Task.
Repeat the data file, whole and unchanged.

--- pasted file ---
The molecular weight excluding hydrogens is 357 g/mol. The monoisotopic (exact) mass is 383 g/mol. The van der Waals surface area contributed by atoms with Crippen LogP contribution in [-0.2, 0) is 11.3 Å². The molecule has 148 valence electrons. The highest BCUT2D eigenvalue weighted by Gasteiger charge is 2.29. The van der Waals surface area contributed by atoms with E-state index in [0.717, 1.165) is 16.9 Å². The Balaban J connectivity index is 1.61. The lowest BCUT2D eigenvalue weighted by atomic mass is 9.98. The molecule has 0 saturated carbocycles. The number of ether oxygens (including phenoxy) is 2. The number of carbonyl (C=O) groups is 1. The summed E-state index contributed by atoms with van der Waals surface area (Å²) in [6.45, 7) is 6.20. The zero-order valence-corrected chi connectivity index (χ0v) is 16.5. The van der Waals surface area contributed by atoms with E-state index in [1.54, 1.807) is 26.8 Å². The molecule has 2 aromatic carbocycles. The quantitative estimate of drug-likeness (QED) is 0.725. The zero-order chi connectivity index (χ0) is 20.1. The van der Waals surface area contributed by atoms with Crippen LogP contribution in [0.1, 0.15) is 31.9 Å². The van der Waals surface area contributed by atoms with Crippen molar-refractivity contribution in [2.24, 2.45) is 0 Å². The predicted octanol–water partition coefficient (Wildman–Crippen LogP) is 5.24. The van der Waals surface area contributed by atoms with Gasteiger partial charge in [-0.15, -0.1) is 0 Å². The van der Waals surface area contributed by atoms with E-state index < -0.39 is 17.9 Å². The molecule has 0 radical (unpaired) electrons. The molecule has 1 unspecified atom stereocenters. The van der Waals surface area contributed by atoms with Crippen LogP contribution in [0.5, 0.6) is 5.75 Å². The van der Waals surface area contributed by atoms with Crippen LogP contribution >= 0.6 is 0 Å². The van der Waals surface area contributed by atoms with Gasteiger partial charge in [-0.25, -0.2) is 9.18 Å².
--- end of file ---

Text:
The molecular weight excluding hydrogens is 357 g/mol. The monoisotopic (exact) mass is 383 g/mol. The van der Waals surface area contributed by atoms with Crippen LogP contribution in [-0.2, 0) is 11.3 Å². The molecule has 148 valence electrons. The highest BCUT2D eigenvalue weighted by Gasteiger charge is 2.29. The van der Waals surface area contributed by atoms with E-state index in [0.717, 1.165) is 16.9 Å². The Balaban J connectivity index is 1.61. The lowest BCUT2D eigenvalue weighted by atomic mass is 9.98. The molecule has 0 saturated carbocycles. The number of ether oxygens (including phenoxy) is 2. The number of carbonyl (C=O) groups is 1. The summed E-state index contributed by atoms with van der Waals surface area (Å²) in [6.45, 7) is 6.20. The zero-order valence-corrected chi connectivity index (χ0v) is 16.5. The van der Waals surface area contributed by atoms with E-state index in [1.54, 1.807) is 26.8 Å². The molecule has 2 aromatic carbocycles. The quantitative estimate of drug-likeness (QED) is 0.725. The zero-order chi connectivity index (χ0) is 20.1. The van der Waals surface area contributed by atoms with Crippen LogP contribution in [0.1, 0.15) is 31.9 Å². The van der Waals surface area contributed by atoms with Crippen molar-refractivity contribution in [2.24, 2.45) is 0 Å². The predicted octanol–water partition coefficient (Wildman–Crippen LogP) is 5.24. The van der Waals surface area contributed by atoms with Gasteiger partial charge in [-0.15, -0.1) is 0 Å². The van der Waals surface area contributed by atoms with E-state index < -0.39 is 17.9 Å². The molecule has 0 radical (unpaired) electrons. The molecule has 1 unspecified atom stereocenters. The van der Waals surface area contributed by atoms with Crippen LogP contribution in [0.5, 0.6) is 5.75 Å². The van der Waals surface area contributed by atoms with Crippen LogP contribution >= 0.6 is 0 Å². The van der Waals surface area contributed by atoms with Gasteiger partial charge in [-0.25, -0.2) is 9.18 Å².